Written by Steve Holroyd "(firstname.lastname@example.org) and David Litterer
Entering its 16th season, the ASL had accomplished what no other professional league had in America: not only remain in existence, but also remain relatively stable in the process. Although minor clubs continued to come and go, the core franchises-Brookhattan, New York Americans, Baltimore Americans, Brooklyn Hispano, Brooklyn Wanderers, Philadelphia Americans, and Philadelphia Nationals-returned year after year. Also, the league at least attempted to court a mainstream audience by toning down the ethnic nicknames: although Brooklyn Hispano continued to use their nickname, other clubs were either named "Americans" or "Nationals"; a new franchise from Trenton, New Jersey, adopted the name "Athletics".
However, cracks started to appear in the ASL foundation. Although the league continued to feature the best teams in the country (as exhibited by countless appearances in National Open Challenge Cup finals), it still never grew past the 2,000-3,000 stage in fan support. One result of this was, early in the 1948-49 season, Baltimore Americans being placed in escrow and replaced by Trenton. Champions only three years earlier, Baltimore never captured the hearts of the locals, and went under. Five of their talneted players moved on to Philadelphia Nationals, where they would make significant contributions.
More tellingly, Brooklyn Wanderers-an established franchise long considered the ASL’s physically toughest team-were in such dire financial straits that, one game into the season, the Graham family sold the club to a group called Hakoah (no relation to the famous Vienna club from which it took its name). Attempting to field an all-Jewish team, the new owners promptly dispersed all of the Wanderers players to the Brookhattan, Brooklyn Hispano, New York Americans, Kearny Celtic, and Kearny Americans clubs. After a less-than-stellar 3-10-0 finish, management decided to open enrollment and let the goyem back in for the 1949-50 season.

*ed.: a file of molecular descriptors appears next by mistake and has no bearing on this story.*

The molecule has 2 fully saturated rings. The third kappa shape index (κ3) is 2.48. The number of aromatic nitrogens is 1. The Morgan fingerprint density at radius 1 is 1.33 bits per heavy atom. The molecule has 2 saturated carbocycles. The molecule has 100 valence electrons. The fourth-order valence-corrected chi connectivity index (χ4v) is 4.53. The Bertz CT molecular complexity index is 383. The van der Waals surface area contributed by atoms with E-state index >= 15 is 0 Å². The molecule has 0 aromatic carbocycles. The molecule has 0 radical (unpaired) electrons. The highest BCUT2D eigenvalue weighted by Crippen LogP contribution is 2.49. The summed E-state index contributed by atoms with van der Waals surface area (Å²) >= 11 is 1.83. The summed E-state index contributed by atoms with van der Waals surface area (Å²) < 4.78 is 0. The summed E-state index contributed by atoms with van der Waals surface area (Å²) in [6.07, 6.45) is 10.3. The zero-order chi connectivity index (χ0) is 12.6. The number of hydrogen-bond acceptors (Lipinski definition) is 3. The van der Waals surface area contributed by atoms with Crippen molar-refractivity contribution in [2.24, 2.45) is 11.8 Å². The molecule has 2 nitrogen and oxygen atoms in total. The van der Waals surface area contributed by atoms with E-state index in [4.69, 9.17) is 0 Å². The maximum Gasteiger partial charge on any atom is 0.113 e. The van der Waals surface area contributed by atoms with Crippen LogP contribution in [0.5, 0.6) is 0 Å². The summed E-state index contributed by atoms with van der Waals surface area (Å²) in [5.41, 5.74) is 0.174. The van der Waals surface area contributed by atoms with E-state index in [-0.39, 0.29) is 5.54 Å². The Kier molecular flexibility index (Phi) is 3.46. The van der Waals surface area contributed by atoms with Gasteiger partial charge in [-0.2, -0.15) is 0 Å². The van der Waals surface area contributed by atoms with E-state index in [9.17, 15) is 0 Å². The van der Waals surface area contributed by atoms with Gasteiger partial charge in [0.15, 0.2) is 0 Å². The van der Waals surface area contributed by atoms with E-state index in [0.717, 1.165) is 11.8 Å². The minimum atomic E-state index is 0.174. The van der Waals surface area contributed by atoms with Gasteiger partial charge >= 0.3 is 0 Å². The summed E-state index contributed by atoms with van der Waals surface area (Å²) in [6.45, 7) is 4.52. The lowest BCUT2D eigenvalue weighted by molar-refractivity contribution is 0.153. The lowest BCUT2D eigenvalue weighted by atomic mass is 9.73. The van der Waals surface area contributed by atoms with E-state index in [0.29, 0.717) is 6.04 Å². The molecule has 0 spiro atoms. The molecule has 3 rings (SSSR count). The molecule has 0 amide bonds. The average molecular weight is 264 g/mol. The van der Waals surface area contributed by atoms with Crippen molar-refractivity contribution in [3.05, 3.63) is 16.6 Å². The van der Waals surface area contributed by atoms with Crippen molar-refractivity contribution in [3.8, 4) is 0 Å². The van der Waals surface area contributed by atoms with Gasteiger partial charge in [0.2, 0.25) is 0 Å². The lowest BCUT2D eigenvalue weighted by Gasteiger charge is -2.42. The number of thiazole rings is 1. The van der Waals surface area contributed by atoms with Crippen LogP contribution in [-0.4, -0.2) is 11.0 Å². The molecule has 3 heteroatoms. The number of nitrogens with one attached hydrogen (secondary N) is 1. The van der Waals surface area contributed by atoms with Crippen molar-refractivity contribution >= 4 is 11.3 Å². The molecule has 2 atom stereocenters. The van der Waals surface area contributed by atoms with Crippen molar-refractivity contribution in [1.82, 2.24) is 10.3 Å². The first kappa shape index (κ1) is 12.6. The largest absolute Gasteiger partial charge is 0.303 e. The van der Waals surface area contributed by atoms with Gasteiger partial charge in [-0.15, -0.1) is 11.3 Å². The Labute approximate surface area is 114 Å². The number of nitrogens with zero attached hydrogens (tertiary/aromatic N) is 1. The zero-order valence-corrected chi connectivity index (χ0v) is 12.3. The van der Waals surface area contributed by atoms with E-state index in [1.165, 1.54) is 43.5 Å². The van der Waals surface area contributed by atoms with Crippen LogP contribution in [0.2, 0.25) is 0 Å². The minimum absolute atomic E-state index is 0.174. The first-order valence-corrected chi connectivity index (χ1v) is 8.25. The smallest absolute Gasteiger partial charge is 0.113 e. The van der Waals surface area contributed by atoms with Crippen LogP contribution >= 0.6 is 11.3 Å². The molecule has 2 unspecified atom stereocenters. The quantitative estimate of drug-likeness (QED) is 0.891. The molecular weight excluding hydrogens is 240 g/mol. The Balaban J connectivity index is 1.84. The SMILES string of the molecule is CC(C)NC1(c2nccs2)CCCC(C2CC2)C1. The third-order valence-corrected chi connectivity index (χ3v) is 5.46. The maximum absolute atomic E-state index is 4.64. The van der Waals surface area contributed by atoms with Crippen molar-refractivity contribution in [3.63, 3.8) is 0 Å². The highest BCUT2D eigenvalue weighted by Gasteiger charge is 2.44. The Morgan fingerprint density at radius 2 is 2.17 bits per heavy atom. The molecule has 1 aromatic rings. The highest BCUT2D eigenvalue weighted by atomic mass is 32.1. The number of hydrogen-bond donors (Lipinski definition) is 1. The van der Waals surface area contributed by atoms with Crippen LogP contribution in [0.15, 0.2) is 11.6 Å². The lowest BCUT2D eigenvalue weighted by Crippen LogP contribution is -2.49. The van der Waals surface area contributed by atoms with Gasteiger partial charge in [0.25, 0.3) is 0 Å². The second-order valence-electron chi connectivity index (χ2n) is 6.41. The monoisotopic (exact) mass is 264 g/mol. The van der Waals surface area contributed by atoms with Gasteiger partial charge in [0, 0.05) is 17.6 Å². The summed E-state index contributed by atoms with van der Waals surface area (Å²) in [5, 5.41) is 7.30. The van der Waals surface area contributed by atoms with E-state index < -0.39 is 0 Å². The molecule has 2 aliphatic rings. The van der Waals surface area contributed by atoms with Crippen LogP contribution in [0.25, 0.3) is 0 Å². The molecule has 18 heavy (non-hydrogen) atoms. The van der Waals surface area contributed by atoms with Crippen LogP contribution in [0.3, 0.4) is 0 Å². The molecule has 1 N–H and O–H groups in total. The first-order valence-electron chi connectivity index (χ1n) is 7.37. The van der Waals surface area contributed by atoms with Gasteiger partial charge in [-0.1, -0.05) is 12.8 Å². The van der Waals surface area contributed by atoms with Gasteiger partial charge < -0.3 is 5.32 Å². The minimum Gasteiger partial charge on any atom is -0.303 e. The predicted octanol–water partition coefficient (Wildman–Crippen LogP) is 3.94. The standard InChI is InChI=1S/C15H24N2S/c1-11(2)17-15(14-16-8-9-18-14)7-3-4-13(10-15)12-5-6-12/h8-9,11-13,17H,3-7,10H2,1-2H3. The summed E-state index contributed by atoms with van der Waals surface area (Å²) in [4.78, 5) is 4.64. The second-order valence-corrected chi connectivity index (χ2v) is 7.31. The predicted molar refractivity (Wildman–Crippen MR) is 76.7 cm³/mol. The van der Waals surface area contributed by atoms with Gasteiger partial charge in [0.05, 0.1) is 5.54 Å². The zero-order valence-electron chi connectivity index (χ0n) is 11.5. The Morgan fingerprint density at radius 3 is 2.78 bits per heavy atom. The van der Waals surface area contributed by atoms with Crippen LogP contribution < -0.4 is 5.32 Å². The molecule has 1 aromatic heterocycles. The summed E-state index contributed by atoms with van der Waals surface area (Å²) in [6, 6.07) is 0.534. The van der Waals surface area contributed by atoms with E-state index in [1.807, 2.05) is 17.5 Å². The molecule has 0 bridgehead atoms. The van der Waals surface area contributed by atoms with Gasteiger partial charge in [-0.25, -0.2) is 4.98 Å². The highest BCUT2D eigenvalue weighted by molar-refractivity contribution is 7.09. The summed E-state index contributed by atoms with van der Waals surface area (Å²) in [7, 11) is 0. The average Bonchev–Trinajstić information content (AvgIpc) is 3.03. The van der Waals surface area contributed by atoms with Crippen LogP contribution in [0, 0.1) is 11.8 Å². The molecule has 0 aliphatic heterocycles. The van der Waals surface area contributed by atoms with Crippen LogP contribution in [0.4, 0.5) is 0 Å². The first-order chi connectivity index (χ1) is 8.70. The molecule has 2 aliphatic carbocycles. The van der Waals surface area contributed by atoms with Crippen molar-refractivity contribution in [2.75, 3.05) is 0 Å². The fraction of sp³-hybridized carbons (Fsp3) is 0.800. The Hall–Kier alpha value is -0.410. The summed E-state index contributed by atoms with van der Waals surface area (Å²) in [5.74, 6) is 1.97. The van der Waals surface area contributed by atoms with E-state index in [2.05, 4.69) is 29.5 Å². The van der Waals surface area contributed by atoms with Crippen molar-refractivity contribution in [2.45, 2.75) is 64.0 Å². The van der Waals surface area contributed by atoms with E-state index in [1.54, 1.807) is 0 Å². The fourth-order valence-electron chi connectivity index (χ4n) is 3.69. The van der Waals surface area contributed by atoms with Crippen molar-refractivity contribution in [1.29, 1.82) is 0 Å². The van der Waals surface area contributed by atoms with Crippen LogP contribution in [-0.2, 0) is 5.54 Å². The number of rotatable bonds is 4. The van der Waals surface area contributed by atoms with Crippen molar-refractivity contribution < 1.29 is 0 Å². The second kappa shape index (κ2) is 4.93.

For all of the turmoil off the field, there was a rather colorful season on it. Kearny Celtic opened the season with a bang, but lost two early wins when one match against New York Americans was ordered replayed under protest and another win against Baltimore was voided when that club dropped out of the league. Brooklyn Hispano, buoyed by the return of caoch Duncan Othen, replaced Kearny at the top, but soon faded. By mid-October, manager Jimmy Mills’ Philadelphia Nationals-aided by the addition of the Baltimore players-went on a 13-game winning streak that moved them from the basement to first place.
Meanwhile, New York Americans, coached by Erno Schwartz lured Hall-of-Fame goalkeeper Stanley Chesney out of retirement and added 1948 MVP John O’Connell after his release from Hakoah. With O’Connell (who was moved from fullback to forward) and Jack Hynes scoring goals at a prolific rate, the A’s climbed into a three-way tie with the Nationals and Brooklyn Hispano by season’s end. Due to a three-way tie for first place, the ASL had to adopt a playoff system to determine the year’s champion. New York defeated Brooklyn in a 4-nil rout for the right to play the Nats in the final.
The final itself was one of the most exciting in league history. Paired with an international match featuring Belfast Celtic, the two clubs were tied at 3-3 before the match had to be suspended to allow the foreigners to play. At the conclusion of that match, Philadelphia and New York again took the pitch, but were unable to resolve the draw. Philadelphia Nationals were awarded the title on the margin of a single corner kick.
Philadelphia Nationals completed a "mini-double" by going undefeated through the Lewis Cup, defeating Kearny Celtic for the crown, only the third time such a "mini-double" had been completed (the other two being the 1940 Kearny Scots and 1945 Brookhattan teams). Philadelphia just missed a "triple", advancing to the National Open Challenge Cup finals before being edged by the Morgan (PA) club, 4-3.
Philadelphia’s success was even more impressive as the Nationals were a virtually all-American club. Outside of reserve Ed McIlveney, who was from Scotland, the club was entirely made up of native-born players. Among the stars on the Nationals roster were Walt Bahr, Benny McLaughlin, and Nick Kropfelder. Still, in an era when soccer was still scene as an "immigrant’s game," the Nationals success went virtually unnoticed. It would be another quarter century before another team-ironically, also from Philadelphia-would have similar success with such a heavily-native side.